Finding trees at the intersection of environmental action and social justice in Oakland, Calif.
By Christopher Horn
Before the Great Recession hit in 2008, the City of Oakland budgeted nearly $4.5 million dollars to its Tree Services Division, housed under the city’s Department of Public Works. Only one year later, that number plummeted to under $2.5 million.
“The City had to face extremely hard choices back in the recession in order to keep operating,” said Kristine Shaff with the Department of Public Works. “We are always hopeful that funding for Tree Services will be restored.”
Hard choices were weighed and, ultimately, decided on by governments in large cities across the United States. Budgets for trees, parks, green space and landscaping typically get the short end of the stick when funding is on the chopping block. (It happens so frequently that the U.S. Forest Service has resources to help municipal government employees prepare for budget cuts.)
Unfortunately, in these circumstances trees aren’t the only inhabitants of a city that can feel the effects.
A CHANGING CLIMATE
In 2014, the Intergovernmental Panel on Climate Change (IPCC) released its fifth comprehensive assessment report on climate change and its impacts. Among a myriad of alarming findings, a group of more than 700 experts from multiple disciplines noted two points that could have a major effect on urban forests and the people who live in them:
- “Many global risks of climate change are concentrated in urban areas.”
- “Climate-related hazards exacerbate other stressors, often with negative outcomes for livelihoods, especially for people living in poverty.”
The first point may not be all that surprising: Urban population in the U.S. totals more than 80 percent, a number that UNICEF projects to hit 90 percent — or 365 million people — by 2050. The second point is not as apparent, nor as simple as the first. While current and future population growth in American cities can be representative of economic opportunity and an overall good standard of living, these changes can also have negative repercussions, most notably for low-income and minority communities.
With startups and tech companies flocking to the Bay Area, the region has witnessed a steady growth in population ever since the initial tech booms of the late 20th century. And, with a major housing crisis in San Francisco that is currently displacing longtime residents and pricing out newcomers, a socioeconomically and racially diverse group of people is moving elsewhere, particularly to conveniently located Oakland. Reversing a trend of population decline that the city faced from 2000 to 2010, Oakland had an estimated population increase of 5.9 percent between 2010 and 2014.
And, when gentrification and urban development remove aspects that provide opportunities to everyone — jobs, affordable housing, etc. — it creates a community that lacks economic diversity. While it’s obvious that predominately high-income areas are better able to support greater tree canopy, it’s also typically true that neighborhoods with more economic diversity also have resources available to support tree planting and care, resulting in more canopy cover development over time.
However, the real issue lies in predominantly lower-income neighborhoods, which have substantially less canopy on average as well as fewer resources to do anything about it. This is precisely the case with Oakland.
A ROCKY RELATIONSHIP
Upon conquering Native American lands in the region, conquistadors from Spain called the settlement around present-day Oakland “encinal,” Spanish for “oak grove” — a reference to the impressive stands of live oaks that lay between the flat, coastal plain and the higher elevation on the east side of San Francisco Bay. In 1852, two years after California officially became a state, the name stuck and the town of Oakland was incorporated.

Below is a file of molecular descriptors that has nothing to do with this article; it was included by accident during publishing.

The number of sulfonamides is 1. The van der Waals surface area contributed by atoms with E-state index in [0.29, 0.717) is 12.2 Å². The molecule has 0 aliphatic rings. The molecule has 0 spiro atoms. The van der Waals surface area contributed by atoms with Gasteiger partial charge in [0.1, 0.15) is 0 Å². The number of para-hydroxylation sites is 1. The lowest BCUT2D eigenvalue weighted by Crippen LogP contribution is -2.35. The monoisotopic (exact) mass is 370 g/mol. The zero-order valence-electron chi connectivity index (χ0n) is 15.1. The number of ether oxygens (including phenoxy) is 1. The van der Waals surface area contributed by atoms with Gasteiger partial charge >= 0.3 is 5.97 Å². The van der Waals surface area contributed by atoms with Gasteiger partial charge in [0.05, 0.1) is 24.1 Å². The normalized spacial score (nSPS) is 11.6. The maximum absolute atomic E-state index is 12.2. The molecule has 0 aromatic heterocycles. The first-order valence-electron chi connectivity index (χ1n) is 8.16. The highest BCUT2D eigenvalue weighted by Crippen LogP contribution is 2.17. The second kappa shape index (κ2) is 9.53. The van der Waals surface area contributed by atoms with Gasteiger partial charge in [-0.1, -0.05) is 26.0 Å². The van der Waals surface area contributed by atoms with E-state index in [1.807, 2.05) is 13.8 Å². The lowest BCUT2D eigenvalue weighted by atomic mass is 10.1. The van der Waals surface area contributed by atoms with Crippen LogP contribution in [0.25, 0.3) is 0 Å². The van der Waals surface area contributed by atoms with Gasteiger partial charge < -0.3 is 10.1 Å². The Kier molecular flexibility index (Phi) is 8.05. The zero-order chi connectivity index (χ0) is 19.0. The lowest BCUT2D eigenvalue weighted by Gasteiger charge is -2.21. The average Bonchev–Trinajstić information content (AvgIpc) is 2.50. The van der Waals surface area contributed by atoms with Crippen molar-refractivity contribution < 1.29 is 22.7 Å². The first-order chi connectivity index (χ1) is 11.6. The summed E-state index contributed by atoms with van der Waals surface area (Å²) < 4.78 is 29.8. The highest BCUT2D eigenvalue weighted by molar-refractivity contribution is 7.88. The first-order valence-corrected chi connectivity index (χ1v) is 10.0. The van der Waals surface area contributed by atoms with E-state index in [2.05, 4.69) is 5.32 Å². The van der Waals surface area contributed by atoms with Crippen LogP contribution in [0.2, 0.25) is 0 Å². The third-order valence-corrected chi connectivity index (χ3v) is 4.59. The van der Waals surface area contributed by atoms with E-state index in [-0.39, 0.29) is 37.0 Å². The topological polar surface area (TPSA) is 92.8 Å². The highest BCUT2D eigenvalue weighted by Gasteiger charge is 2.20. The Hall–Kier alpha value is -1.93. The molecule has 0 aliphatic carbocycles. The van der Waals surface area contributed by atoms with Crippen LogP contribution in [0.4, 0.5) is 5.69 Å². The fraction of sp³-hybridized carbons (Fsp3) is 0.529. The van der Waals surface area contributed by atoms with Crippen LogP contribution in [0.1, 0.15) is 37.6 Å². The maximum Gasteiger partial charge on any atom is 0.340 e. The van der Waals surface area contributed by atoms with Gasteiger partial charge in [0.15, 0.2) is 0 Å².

In the more than a century and half since then, the city’s forest declined steeply, as many do, at the hands of expansion and development. Today, Oakland’s estimated 200,000 trees total 24.8 percent urban tree canopy, a moderate figure that ranks in the middle of other Bay Area cities, but below the national average of 27.1 percent. And, while the city’s trees provide benefits valued at more than $15 million annually, those benefits are not always proportionately allocated among Oakland’s seven council districts.
However, the relationship between socioeconomics and urban tree canopy is not unique to Oakland. Urban areas with little tree canopy encounter far more problems associated with the lack of green infrastructure — defined by the U.S. Environmental Protection Agency as “the patchwork of natural areas that provides habitat, flood protection, cleaner air, and cleaner water.” In most circumstances, these areas are comprised of low-income communities with limited access to critical resources that can improve environmental conditions. And, as climate change worsens and weather patterns shift to more extreme temperature and precipitation conditions, underserved communities bear a lot of the associated burdens.
Several studies have found correlations between city trees and public health in neighborhoods with low tree canopy — increased respiratory illness, particularly among children and senior citizens, and more incidents of diabetes and heart disease. In terms of psychosocial benefits, a lack of access to green space can negatively impact mental well-being and stress levels, the latter a foreboding allusion to the potential climate change risks highlighted in the recent IPCC report.
Recognizing that tree canopy can be an important factor in understanding and addressing income disparity and supporting sustainable development — both environmentally and economically — a recent study by American Forests examined tree canopy by Oakland council district in correlation with several demographic and socioeconomic factors, including income, poverty rate, unemployment rate, population and age. The information that was derived can help identify the districts where additional trees can provide the greatest positive impacts for communities.